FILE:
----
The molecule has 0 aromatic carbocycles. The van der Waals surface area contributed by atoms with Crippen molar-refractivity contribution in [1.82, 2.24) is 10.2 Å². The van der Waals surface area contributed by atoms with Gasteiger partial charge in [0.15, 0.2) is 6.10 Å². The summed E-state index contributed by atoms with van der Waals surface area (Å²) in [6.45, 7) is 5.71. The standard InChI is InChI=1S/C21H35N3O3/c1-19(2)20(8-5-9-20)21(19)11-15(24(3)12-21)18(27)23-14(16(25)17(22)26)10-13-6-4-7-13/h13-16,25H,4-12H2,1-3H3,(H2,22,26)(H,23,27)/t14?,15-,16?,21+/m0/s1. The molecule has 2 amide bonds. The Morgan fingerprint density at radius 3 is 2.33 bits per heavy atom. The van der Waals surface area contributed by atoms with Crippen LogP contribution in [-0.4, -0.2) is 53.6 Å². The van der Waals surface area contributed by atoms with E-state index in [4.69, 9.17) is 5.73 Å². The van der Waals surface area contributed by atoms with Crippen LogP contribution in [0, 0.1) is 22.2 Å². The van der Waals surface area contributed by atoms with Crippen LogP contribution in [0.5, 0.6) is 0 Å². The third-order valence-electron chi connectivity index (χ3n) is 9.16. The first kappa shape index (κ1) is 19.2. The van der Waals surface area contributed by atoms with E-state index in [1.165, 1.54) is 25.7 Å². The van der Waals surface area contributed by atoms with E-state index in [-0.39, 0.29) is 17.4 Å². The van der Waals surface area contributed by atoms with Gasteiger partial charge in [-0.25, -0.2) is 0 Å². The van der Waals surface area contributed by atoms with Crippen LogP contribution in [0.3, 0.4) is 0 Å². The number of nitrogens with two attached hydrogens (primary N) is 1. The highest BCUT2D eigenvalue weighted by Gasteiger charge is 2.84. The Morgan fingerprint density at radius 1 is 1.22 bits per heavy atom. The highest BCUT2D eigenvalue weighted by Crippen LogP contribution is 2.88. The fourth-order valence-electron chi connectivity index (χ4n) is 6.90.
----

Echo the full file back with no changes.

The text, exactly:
The molecule has 0 aromatic carbocycles. The van der Waals surface area contributed by atoms with Crippen molar-refractivity contribution in [1.82, 2.24) is 10.2 Å². The van der Waals surface area contributed by atoms with Gasteiger partial charge in [0.15, 0.2) is 6.10 Å². The summed E-state index contributed by atoms with van der Waals surface area (Å²) in [6.45, 7) is 5.71. The standard InChI is InChI=1S/C21H35N3O3/c1-19(2)20(8-5-9-20)21(19)11-15(24(3)12-21)18(27)23-14(16(25)17(22)26)10-13-6-4-7-13/h13-16,25H,4-12H2,1-3H3,(H2,22,26)(H,23,27)/t14?,15-,16?,21+/m0/s1. The molecule has 2 amide bonds. The Morgan fingerprint density at radius 3 is 2.33 bits per heavy atom. The van der Waals surface area contributed by atoms with Crippen LogP contribution in [-0.4, -0.2) is 53.6 Å². The van der Waals surface area contributed by atoms with E-state index in [4.69, 9.17) is 5.73 Å². The van der Waals surface area contributed by atoms with Crippen LogP contribution in [0, 0.1) is 22.2 Å². The van der Waals surface area contributed by atoms with Crippen LogP contribution in [0.5, 0.6) is 0 Å². The third-order valence-electron chi connectivity index (χ3n) is 9.16. The first kappa shape index (κ1) is 19.2. The van der Waals surface area contributed by atoms with E-state index in [1.165, 1.54) is 25.7 Å². The van der Waals surface area contributed by atoms with E-state index in [-0.39, 0.29) is 17.4 Å². The van der Waals surface area contributed by atoms with Gasteiger partial charge in [-0.25, -0.2) is 0 Å². The van der Waals surface area contributed by atoms with Crippen LogP contribution in [0.3, 0.4) is 0 Å². The number of nitrogens with two attached hydrogens (primary N) is 1. The highest BCUT2D eigenvalue weighted by Gasteiger charge is 2.84. The Morgan fingerprint density at radius 1 is 1.22 bits per heavy atom. The highest BCUT2D eigenvalue weighted by Crippen LogP contribution is 2.88. The fourth-order valence-electron chi connectivity index (χ4n) is 6.90.